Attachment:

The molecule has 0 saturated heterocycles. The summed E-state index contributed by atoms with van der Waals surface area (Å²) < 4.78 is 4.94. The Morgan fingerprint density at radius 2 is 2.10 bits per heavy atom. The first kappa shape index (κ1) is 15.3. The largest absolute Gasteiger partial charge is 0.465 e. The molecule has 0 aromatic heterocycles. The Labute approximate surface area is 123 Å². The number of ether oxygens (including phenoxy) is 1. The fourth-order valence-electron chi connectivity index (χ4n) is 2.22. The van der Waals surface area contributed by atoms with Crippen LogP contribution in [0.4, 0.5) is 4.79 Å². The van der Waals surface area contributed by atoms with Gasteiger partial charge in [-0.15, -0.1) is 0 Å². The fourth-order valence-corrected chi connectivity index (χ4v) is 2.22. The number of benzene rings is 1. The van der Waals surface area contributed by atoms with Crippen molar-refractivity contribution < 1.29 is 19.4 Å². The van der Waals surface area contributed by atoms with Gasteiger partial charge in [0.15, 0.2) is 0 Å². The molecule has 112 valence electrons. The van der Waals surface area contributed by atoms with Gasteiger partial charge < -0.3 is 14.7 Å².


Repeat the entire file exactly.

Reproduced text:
The molecule has 0 saturated heterocycles. The summed E-state index contributed by atoms with van der Waals surface area (Å²) < 4.78 is 4.94. The Morgan fingerprint density at radius 2 is 2.10 bits per heavy atom. The first kappa shape index (κ1) is 15.3. The largest absolute Gasteiger partial charge is 0.465 e. The molecule has 0 aromatic heterocycles. The Labute approximate surface area is 123 Å². The number of ether oxygens (including phenoxy) is 1. The fourth-order valence-electron chi connectivity index (χ4n) is 2.22. The van der Waals surface area contributed by atoms with Crippen LogP contribution in [0.4, 0.5) is 4.79 Å². The van der Waals surface area contributed by atoms with Gasteiger partial charge in [-0.15, -0.1) is 0 Å². The fourth-order valence-corrected chi connectivity index (χ4v) is 2.22. The number of benzene rings is 1. The van der Waals surface area contributed by atoms with Crippen molar-refractivity contribution < 1.29 is 19.4 Å². The van der Waals surface area contributed by atoms with Gasteiger partial charge in [0.15, 0.2) is 0 Å². The molecule has 112 valence electrons. The van der Waals surface area contributed by atoms with Gasteiger partial charge < -0.3 is 14.7 Å².